Skip to content

3 Mistakes You Might be Making in Your Sales Emails

2 min read

In a noisy market you may be taking desperate measures to stand out. It is only natural that you want to increase revenue by closing sales as fast as you can. But be careful! A poorly worded sales e-mail can be counterproductive, turning away the customers you want to reach.

Here are some common mistakes people make in sales e-mails.

1. Forgetting about the customer

Our sales writing workshops open and close with one key message: If you want to move a sale ahead, you need to be customer-focused. Period. Some sales e-mails are too feature-oriented; they list the generic benefits of the product or service without taking the readers’ needs or obstacles into account. The truth is, you can reiterate the qualities of a product until the cows come home—but for your prospects to buy, you need to show what impact the product or service has on their business.

You can write, for example: “Bandwidth is critical to your big data analysis. We can increase that bandwidth up to 25%.”

2. Using “salesy” headlines

Superlatives, buzz words, and exclamation marks won’t convince a potential buyer. If you bombard readers with statements such as “Don’t miss this opportunity!!!” and “Best value on the market!” your e-mails may end up ignored in their spam folders.

Instead of looking for catchy adjectives, focus on showing the value of your product up-front. “XYZ is a must-have client management system” does not really say much, but “XYZ was voted #1 by InformationWeek” does.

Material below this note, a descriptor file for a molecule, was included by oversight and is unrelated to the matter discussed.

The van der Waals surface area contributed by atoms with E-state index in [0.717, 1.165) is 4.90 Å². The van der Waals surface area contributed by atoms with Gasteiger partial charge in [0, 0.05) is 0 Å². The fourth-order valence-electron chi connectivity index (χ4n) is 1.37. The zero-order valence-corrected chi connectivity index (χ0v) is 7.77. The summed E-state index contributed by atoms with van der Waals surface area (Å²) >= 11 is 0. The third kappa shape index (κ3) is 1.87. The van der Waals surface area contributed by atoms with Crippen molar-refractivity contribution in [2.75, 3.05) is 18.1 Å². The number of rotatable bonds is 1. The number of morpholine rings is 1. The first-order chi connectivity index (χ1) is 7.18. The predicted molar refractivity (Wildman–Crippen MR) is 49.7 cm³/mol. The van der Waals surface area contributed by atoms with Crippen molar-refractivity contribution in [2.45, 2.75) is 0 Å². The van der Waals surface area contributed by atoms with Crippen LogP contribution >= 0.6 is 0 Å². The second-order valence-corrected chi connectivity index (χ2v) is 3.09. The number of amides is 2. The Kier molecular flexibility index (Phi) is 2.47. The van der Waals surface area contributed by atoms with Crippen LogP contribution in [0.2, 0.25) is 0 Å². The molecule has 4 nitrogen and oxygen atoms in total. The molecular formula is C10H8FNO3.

3. Getting too personal

In our sales writing workshops we encourage you to keep your tone personable and friendly, as if you were speaking to the prospect. But remember, you are writing to a potential buyer, not your favorite aunt Margie. Some professionals may be put off by a too-familiar tone.

Instead of writing:

“Are your data integration problems getting you down?”

Write:

“New breakthroughs can help your company clear bottlenecks in the data integration process.”

In conclusion…

The bottom line: before you write a sales e-mail, identify what impact your product or service will have on your readers. They don’t care much about its features unless it does something for them. What features, in particular, will help solve their business needs? Be specific! What’s a good starting point? Imagine you were the buyer. What would convince you?

{{cta(’79f61c06-97e6-47fb-87a3-f45ef9419323′,’justifycenter’)}}

ebook

Virtual Presence Guide: How to Help Virtual Teams Create Authentic Connections

Download this guide to discover tips and best practices to help your teams be productive and engaged when working virtually.

View Resource